Christmas and caregiving. You’ve got to be kidding.
Add more to your plate? How?
Christmas–buying the tree, the gifts, wrapping the gifts, decorating the outside of the house, the inside of your house, oops–go back out and buy little gifts for your neighbors and all the other people who help you, whip up some family recipe cookies or pound cake. Oh, and do all this looking good and smiling? See? I forgot Christmas cards, you gotta send Christmas cards.
Try doing this with a mother who has Parkinson’s and walks slow and shaky as you try to race through Costco. Try pulling Christmas off with an Alzheimer’sdad who has sundowner’s syndrome and keeps you up all night. Try to fit in shopping in between physical therapy appointments and making sure your kids get a few things they want from Santa.
Christmas adds another week’s worth to your life–EASY.
Now, add caregiving on top of that. Add the stress of family dynamics, all the extra work, that and the fact that either your kids or your mom or dad or someone will decide now is the time to get sick spread it to everyone else, or just to become like, ten times more difficult!
Sounds like I lived this? Yeah. I’ve been there, and your holiday goodwill goes right out the window.
I wrote this vignette in my book, Mothering Mother about my mother eating breakfast while I’m taking down the Christmas tree and she decides that the ornament is her drink cup. Alzeimer’s at least allows for a few fun/crazy/silly/times–and take full advantage of it–you need the laugh!
I call this “my circuit breaker time.”
When the circuit breakers blow, you just have to improvise.
My suggestion? Start whittling down on that giant Christmas list.
This is commando Christmas, and caregiver’s gotta do what a caregiver’s gotta do.
Figure out what you don’t want to do, that gets on your last nerve, and you never liked it in the first place. Nix those first.
Is it Christmas cards? Nix ’em. Next year might be better, but maybe this year is a “not on your life” Christmas card year. If they’re worried because they haven’t heard from you, they’ll call. If they don’t call, they aren’t that worried.
Forget outside lights. If it doesn’t just make your heart go pitter patter to drive up and see your house all decked out, then nix ’em.
Tree? How about a table top tree? Pre-lit. Take it out of the box and plug it in. If you don’t feel like digging your decorations out of the attic, then buy a $1.99 box of glass ornaments in your favorite color and stand back and enjoy. If this sounds like Christmas sacrilege, and you could never ever do this, then I understand. Everyone has their “thing.” But if this makes you take a sigh and relax, then buy that teeny tree, stick on a dozen balls and let it go.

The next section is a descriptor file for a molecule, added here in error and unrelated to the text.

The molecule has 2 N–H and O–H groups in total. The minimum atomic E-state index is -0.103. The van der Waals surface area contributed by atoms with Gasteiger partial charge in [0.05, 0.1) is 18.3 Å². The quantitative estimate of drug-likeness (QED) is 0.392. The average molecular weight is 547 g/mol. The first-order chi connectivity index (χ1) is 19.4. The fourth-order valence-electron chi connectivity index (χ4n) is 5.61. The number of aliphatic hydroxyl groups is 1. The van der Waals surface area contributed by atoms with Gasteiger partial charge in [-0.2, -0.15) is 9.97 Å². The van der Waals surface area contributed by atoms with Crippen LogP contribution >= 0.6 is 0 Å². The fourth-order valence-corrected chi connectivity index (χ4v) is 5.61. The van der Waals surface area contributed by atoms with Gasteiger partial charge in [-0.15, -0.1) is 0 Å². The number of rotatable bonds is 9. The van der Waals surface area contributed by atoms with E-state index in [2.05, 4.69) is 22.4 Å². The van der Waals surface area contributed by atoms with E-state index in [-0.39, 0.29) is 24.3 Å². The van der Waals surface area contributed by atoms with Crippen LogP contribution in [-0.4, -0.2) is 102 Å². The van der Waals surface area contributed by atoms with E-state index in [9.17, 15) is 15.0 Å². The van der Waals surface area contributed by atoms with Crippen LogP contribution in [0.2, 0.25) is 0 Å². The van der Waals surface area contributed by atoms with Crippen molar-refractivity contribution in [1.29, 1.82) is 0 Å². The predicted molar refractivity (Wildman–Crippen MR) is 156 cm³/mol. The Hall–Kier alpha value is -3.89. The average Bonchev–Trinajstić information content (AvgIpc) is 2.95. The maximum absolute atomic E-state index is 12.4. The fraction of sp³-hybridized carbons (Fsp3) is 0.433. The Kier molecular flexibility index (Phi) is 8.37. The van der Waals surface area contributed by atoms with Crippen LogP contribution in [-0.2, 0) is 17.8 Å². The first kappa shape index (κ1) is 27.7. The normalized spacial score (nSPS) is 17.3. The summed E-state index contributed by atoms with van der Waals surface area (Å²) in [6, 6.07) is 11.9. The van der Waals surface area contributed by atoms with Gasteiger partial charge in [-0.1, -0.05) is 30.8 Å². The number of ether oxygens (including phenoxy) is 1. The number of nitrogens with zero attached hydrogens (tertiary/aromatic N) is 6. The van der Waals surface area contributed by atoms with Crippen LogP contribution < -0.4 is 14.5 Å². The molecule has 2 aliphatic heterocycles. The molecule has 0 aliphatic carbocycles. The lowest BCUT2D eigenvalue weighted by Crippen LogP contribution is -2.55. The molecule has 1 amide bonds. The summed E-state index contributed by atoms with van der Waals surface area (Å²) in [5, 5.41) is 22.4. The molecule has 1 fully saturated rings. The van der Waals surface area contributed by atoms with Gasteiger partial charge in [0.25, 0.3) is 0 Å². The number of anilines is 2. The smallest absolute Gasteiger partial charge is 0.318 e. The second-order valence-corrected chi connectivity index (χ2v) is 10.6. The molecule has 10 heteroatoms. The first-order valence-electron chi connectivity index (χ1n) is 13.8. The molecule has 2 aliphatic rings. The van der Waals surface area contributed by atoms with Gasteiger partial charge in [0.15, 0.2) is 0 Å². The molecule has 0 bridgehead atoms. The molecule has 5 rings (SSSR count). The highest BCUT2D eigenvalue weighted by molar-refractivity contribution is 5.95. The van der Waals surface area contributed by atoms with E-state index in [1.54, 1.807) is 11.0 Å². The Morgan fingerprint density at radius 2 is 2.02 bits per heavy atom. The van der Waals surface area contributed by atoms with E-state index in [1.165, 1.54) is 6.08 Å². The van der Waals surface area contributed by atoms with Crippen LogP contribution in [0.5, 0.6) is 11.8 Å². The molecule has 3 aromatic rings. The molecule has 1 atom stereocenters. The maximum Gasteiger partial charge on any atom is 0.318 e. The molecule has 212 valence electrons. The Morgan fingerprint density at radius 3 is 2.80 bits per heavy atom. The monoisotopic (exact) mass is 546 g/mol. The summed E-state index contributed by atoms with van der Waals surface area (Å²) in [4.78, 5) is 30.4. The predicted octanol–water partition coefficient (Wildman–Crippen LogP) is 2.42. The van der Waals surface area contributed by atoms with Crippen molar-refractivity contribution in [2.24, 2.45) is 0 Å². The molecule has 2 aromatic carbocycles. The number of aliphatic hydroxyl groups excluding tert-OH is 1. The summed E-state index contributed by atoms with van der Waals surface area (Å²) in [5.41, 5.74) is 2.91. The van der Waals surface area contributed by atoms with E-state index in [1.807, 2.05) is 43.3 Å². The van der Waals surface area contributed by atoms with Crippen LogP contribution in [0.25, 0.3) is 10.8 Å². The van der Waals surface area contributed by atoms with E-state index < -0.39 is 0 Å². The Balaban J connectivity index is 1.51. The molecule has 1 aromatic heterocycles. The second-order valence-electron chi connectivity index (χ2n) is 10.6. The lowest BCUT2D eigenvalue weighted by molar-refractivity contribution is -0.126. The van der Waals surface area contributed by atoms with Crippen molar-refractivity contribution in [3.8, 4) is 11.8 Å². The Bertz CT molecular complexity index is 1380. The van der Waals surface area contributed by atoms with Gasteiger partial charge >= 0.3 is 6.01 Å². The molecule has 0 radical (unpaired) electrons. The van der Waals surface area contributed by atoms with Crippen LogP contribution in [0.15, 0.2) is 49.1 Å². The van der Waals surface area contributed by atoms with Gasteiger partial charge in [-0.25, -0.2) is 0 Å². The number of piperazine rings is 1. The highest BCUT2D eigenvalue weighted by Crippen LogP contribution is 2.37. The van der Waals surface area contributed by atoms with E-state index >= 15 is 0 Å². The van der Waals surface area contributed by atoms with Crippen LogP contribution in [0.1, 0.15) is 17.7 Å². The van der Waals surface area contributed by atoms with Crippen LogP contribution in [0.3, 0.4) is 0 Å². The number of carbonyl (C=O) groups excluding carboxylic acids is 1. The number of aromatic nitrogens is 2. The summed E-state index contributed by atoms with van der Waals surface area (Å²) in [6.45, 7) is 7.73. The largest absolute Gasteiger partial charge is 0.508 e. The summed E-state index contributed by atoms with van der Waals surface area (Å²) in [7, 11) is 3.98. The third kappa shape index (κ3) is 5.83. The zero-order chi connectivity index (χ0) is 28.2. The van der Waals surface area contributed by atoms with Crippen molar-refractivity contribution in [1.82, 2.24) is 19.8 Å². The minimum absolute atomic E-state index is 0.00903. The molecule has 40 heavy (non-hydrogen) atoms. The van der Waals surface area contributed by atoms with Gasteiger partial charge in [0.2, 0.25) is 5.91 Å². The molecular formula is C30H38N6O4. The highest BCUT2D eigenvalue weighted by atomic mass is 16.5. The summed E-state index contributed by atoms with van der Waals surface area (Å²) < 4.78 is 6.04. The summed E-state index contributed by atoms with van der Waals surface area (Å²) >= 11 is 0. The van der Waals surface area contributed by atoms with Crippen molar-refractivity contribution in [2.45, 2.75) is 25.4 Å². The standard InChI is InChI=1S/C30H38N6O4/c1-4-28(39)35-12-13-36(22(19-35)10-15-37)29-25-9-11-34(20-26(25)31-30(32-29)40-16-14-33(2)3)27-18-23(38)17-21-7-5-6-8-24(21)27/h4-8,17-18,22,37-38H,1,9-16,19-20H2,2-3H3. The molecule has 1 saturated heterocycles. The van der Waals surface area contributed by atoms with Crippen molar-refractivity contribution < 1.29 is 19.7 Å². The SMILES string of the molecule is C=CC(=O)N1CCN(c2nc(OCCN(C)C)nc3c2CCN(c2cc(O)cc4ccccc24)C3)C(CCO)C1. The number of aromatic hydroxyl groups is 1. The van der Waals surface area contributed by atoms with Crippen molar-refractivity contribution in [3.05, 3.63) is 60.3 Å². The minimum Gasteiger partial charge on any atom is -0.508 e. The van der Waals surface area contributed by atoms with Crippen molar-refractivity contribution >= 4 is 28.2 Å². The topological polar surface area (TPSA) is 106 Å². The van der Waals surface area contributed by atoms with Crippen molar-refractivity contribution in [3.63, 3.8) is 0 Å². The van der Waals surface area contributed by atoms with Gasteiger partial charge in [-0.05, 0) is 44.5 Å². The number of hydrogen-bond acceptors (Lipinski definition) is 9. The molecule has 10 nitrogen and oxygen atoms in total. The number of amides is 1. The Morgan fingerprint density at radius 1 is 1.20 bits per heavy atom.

If you really feel like your head’s going to explode, then order Christmas dinner. If you’re on a budget, then order it from the grocery store or Cracker Barrel or some place that’s not high end. If you can swing it, then go for a gourmet meal, but I bet it might just come out cheaper than buying all the ingredients and cooking it yourself. My Christmas week groceries have easily run $500.00 before–when I was feeding three teens, a few boyfriends (my girls boyfriend, not mine:) and my mother.
My suggestion is, if this is a particularly challenging/difficult year, then cut back, cut back, cut back–until Christmas is doable. Make it sweet and easy.
Christmas isn’t supposed to be so much work that you resent it and dread it.
Find one holy, quiet moment and appreciate the season. It can come at the craziest, most chaotic time, but if you’re on the look out for it, you’re more likely to attract it.
Have a cup of hot tea and hum your favorite Christmas Carol. It’s a start!
~Carol D. O’Dell
Author of Mothering Mother: A Daughter’s Humorous and Heartbreaking Memoir
by Kunati Publishing
available on Amazon and in most bookstores